2. Pravin Andrade

    Reply

    Hi Mano, Lovely article thank you for sharing. It’s been a while I left the industry however I love to keep in abreast with the industry evolution. We had travelled to Dubai in April for 12 days and found the whole experience very exciting and stimulating considering the time covid kept us locked up in our countries especially Australia was very severe on its population. I was a bit hesitant to travel but when I entered the airport seeing the energy and excitement around I felt at home. It was interesting to see Dubai open for business. We had to wait for a table at the food court. It used to be so busy. One of the many challenges people face is their passports have expired and they have not bothered to renew their passport due to covid. Suddenly everything had opened up and now they can’t join the other passengers as there is a huge backlog for passport issuances.Australia is facing a huge backlog of passport issuance and renewals.

    • Reply

      Hi Pravin! Thank you for your detailed comment. Glad you enjoyed your trip to Dubai. It was interesting to hear about having to wait for a table at one of the food courts! Yes, some people have not travelled for over two years and during that time many travel related requirements like passports and visas have expired. I am surprised at a huge backlog of passport issuance and renewals in Australia. They had been some delays in Canada as well. I was also surprised to hear of the long delays in Dubai stretching into 2023 for Visa Interviews with the US Consulate. In many cases, a trip can only be planned after obtaining relevant visas. Hopefully it will all blow over soon. One of the main issues currently seems to be staffing. Given a litlle time and patience all will be back to normal before too long!

  3. Val

    Reply

    You have touched upon some very valid points Mano. The price of doing air travel has hit the roof, Airlines are pushing prices and yields up and relieving some of their losses. Customers are now having to pay a premium and don’t mind the extra dollar. The big carriers like EK with the large capacity especially the A380’s are now having a huge smile because their premium cabins are sold out months in advance. What’s happening to the oil price hikes? The war in Ukraine? nothing seems to matter. What matters most is customers are wanting to travel, you can call it pent up demand, revenge travel or whatever. The big question is to now get your staffing right to cope with such a huge demand. That’s where all Airlines are struggling. While the numbers are good, service levels are dropping. The Industry has to step up salaries to get people back as the joy of working in the Airline Industry no longer exists. Those that were there have moved on and don’t want to come back. For me personally having worked in the industry for several years it’s a good feeling to see the turn of events and have planes back up in the sky.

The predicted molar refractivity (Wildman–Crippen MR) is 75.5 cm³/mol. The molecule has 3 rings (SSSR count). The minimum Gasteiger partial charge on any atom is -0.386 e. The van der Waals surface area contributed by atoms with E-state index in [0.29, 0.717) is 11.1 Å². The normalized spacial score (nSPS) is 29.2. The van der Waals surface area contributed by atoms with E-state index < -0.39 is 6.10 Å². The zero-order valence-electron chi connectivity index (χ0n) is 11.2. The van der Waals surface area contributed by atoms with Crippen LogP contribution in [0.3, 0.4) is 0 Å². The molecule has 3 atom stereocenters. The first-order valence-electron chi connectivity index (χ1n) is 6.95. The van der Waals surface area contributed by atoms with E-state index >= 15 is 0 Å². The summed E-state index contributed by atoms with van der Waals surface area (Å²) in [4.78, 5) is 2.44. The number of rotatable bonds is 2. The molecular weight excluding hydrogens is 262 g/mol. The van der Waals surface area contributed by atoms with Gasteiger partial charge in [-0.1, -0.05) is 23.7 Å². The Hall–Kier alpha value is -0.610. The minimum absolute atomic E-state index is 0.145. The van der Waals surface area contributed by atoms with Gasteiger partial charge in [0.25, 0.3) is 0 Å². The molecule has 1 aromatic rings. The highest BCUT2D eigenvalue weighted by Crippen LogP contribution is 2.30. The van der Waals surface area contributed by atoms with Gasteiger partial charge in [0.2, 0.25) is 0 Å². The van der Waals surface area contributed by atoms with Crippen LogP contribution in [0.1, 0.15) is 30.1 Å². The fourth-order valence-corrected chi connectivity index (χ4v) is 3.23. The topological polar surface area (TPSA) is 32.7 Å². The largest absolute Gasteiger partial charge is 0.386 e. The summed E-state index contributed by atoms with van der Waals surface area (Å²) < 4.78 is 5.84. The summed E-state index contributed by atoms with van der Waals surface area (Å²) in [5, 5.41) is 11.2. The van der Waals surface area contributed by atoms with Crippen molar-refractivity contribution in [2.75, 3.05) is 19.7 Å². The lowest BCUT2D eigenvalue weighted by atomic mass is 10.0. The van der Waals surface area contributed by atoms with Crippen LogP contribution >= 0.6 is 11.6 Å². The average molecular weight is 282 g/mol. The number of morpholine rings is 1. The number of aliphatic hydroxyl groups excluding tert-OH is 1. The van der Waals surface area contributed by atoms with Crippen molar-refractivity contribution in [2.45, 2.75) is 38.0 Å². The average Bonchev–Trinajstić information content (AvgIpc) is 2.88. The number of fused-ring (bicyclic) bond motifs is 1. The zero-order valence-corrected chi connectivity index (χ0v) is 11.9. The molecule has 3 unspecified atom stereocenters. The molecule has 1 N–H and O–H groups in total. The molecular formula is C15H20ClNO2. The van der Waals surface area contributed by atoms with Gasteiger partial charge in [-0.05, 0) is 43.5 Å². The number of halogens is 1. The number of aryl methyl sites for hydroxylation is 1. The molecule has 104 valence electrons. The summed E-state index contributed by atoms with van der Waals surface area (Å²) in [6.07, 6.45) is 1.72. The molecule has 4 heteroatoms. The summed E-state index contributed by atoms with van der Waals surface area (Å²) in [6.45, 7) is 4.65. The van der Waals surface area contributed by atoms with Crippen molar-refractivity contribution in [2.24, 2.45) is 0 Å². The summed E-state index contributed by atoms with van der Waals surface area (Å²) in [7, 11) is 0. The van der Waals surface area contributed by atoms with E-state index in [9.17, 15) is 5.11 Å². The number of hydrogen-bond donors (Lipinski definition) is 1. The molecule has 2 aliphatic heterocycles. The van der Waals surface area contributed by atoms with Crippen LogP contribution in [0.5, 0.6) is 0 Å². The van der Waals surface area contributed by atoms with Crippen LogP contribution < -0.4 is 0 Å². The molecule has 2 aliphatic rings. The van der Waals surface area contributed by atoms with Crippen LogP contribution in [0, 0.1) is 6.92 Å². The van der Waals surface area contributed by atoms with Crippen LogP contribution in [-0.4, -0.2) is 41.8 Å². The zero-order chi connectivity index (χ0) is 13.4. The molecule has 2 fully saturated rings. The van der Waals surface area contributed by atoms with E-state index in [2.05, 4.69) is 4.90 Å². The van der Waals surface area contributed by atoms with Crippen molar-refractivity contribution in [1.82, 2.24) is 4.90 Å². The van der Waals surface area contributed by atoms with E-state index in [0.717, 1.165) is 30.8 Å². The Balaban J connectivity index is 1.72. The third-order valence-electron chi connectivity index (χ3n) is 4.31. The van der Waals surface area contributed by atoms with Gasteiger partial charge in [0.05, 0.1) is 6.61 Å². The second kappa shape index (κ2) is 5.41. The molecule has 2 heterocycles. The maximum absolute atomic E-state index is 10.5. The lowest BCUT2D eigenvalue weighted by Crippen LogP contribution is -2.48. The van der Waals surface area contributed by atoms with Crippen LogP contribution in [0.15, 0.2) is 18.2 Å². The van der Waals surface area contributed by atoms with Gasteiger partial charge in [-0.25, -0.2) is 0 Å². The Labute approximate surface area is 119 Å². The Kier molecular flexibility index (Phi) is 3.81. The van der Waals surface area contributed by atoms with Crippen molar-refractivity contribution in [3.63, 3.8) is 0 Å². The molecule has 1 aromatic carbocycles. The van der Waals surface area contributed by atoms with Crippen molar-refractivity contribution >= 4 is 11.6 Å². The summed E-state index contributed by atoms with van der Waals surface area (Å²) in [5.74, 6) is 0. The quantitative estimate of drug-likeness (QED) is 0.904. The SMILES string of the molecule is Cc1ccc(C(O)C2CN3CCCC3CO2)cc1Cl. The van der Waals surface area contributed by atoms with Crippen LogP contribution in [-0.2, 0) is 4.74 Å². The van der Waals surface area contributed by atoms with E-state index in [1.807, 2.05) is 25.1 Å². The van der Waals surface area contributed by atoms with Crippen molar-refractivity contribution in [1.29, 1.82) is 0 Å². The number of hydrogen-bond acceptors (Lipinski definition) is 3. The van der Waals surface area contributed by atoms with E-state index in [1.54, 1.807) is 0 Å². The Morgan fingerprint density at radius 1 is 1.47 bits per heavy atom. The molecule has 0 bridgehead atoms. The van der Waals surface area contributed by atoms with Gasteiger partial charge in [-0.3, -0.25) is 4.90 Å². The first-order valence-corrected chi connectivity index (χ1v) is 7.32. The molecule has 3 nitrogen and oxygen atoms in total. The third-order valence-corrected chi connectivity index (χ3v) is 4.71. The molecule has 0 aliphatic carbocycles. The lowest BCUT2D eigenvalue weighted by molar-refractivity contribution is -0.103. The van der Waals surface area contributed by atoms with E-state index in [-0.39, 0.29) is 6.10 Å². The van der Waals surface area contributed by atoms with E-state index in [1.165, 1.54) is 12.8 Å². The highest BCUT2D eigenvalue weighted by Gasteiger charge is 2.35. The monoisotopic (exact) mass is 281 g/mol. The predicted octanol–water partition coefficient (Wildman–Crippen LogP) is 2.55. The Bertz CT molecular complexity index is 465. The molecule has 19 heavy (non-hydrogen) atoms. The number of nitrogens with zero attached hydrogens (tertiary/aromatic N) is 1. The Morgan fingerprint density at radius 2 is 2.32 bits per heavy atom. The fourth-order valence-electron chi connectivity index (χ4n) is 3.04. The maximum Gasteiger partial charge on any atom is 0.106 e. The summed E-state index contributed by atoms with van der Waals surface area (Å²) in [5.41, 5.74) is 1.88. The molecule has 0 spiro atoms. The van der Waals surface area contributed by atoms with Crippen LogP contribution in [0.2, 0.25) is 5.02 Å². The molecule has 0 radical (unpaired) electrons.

• Reply

      Thank you for your comment, Val. Yes, Airlines will always may hay while the sun shines! 😊 Staffing is an issue they will have to contend with. I know staff have moved on and many of them that were laid-off or retired early, do not wish to go back unless the offer is very attractive. That’s a loss for airlines. So many highly trained staff cannot be reemployed. My guess is that they will succeed in bringing some back; for the rest of their vacancies, they will have to recruit and train. That will take years? 😊 AIrports are in the same situation. Would you consider going back to work in the Industry?

  4. Fahim Jalali

    Reply

    Some valid points Mano, and I feel carriers took a softly softly approach and tested the water albeit with low cost model (short staffed), to negate cost of failure. Now it’s apparent the appetite and demand exists, they are scrambling to recruit. Can’t blame them but early service and pax have paid the price for this. Won’t last and fingers crossed business as usual as can be expected soon….

    • Reply

      Thank you for your comments. Very valid points, you make. As a seasoned professional, you know exactly where the pain-points are. The biggest hurdle is adequate staffing. I was recomminding to a previous commentor, that organisations could look at bringing back laid-off/retired staff. It would however be a more expensive exercise than was their previous norm: they would have to pay more because they are in a situation of need. What is the other alternative? Take raw graduates and train them? To get them to the levels of the employees they let go, would take years! Yes, it will blow over; but it will take time.

  5. Savio D'silva

    Reply

    I like the structure of the article besides the detail and the comprehension. Well done as always Mano. Perhaps if possible if the list of countries still having their borders closed to travel could have had a mention; then to the traveler it would mean accessing just one source of information; your source Mano. I do understand though that it might be challenging with rules and regulations changing all the time in terms of opening and closing of borders; but still just as a reference point to make the required travel decisions accordingly.